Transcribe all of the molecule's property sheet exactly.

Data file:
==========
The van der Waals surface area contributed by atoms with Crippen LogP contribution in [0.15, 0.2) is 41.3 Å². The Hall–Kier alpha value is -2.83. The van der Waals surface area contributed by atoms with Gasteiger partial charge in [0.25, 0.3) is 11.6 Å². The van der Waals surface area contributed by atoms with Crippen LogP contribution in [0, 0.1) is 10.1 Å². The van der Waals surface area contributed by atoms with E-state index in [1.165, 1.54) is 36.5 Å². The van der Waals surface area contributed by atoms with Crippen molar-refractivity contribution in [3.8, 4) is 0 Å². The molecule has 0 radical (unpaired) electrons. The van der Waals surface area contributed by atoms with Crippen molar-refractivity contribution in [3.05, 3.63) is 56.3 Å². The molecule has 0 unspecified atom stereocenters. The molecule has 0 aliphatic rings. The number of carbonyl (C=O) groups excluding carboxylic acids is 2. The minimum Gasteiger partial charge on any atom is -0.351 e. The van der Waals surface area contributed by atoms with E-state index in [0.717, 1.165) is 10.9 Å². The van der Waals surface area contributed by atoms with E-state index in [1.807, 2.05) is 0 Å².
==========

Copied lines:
The van der Waals surface area contributed by atoms with Crippen LogP contribution in [0.15, 0.2) is 41.3 Å². The Hall–Kier alpha value is -2.83. The van der Waals surface area contributed by atoms with Gasteiger partial charge in [0.25, 0.3) is 11.6 Å². The van der Waals surface area contributed by atoms with Crippen LogP contribution in [0, 0.1) is 10.1 Å². The van der Waals surface area contributed by atoms with E-state index in [1.165, 1.54) is 36.5 Å². The van der Waals surface area contributed by atoms with Crippen molar-refractivity contribution in [3.8, 4) is 0 Å². The molecule has 0 radical (unpaired) electrons. The van der Waals surface area contributed by atoms with Crippen molar-refractivity contribution in [3.05, 3.63) is 56.3 Å². The molecule has 0 unspecified atom stereocenters. The molecule has 0 aliphatic rings. The number of carbonyl (C=O) groups excluding carboxylic acids is 2. The minimum Gasteiger partial charge on any atom is -0.351 e. The van der Waals surface area contributed by atoms with E-state index in [0.717, 1.165) is 10.9 Å². The van der Waals surface area contributed by atoms with E-state index in [1.807, 2.05) is 0 Å².